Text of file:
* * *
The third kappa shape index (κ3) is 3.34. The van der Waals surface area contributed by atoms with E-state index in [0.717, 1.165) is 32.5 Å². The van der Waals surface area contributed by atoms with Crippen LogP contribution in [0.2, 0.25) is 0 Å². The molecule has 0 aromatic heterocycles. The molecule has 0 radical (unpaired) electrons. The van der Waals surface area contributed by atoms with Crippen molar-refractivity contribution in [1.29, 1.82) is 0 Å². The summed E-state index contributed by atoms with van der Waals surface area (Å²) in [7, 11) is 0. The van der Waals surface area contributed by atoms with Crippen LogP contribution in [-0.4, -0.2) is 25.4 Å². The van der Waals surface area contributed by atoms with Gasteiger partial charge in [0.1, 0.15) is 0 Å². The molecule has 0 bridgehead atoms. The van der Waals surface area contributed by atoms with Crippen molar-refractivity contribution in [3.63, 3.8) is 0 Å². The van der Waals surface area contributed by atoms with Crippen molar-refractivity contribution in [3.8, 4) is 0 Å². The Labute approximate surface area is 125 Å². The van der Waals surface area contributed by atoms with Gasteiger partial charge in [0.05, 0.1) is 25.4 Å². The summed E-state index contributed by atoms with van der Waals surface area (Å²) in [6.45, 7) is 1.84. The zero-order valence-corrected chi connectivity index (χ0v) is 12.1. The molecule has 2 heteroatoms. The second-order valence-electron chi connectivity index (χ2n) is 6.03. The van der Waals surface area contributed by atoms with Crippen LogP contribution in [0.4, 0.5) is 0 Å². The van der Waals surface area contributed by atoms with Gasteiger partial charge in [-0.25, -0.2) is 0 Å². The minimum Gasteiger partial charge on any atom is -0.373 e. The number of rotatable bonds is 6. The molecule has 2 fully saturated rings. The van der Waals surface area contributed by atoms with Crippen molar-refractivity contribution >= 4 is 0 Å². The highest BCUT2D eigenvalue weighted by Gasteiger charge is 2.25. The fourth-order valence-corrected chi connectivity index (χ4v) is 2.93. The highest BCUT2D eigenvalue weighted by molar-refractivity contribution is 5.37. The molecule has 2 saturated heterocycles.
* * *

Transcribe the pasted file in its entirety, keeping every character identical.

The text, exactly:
The third kappa shape index (κ3) is 3.34. The van der Waals surface area contributed by atoms with E-state index in [0.717, 1.165) is 32.5 Å². The van der Waals surface area contributed by atoms with Crippen LogP contribution in [0.2, 0.25) is 0 Å². The molecule has 0 aromatic heterocycles. The molecule has 0 radical (unpaired) electrons. The van der Waals surface area contributed by atoms with Crippen molar-refractivity contribution in [1.29, 1.82) is 0 Å². The summed E-state index contributed by atoms with van der Waals surface area (Å²) in [7, 11) is 0. The van der Waals surface area contributed by atoms with Crippen LogP contribution in [-0.4, -0.2) is 25.4 Å². The van der Waals surface area contributed by atoms with Gasteiger partial charge in [0.1, 0.15) is 0 Å². The molecule has 0 bridgehead atoms. The van der Waals surface area contributed by atoms with Crippen molar-refractivity contribution in [3.63, 3.8) is 0 Å². The van der Waals surface area contributed by atoms with Crippen molar-refractivity contribution in [3.8, 4) is 0 Å². The Labute approximate surface area is 125 Å². The van der Waals surface area contributed by atoms with Gasteiger partial charge in [0.05, 0.1) is 25.4 Å². The summed E-state index contributed by atoms with van der Waals surface area (Å²) in [6.45, 7) is 1.84. The zero-order valence-corrected chi connectivity index (χ0v) is 12.1. The molecule has 2 heteroatoms. The second-order valence-electron chi connectivity index (χ2n) is 6.03. The van der Waals surface area contributed by atoms with Crippen LogP contribution in [0.4, 0.5) is 0 Å². The van der Waals surface area contributed by atoms with Gasteiger partial charge in [-0.25, -0.2) is 0 Å². The minimum Gasteiger partial charge on any atom is -0.373 e. The number of rotatable bonds is 6. The molecule has 2 fully saturated rings. The van der Waals surface area contributed by atoms with Crippen molar-refractivity contribution >= 4 is 0 Å². The highest BCUT2D eigenvalue weighted by Gasteiger charge is 2.25. The fourth-order valence-corrected chi connectivity index (χ4v) is 2.93. The highest BCUT2D eigenvalue weighted by molar-refractivity contribution is 5.37. The molecule has 2 saturated heterocycles.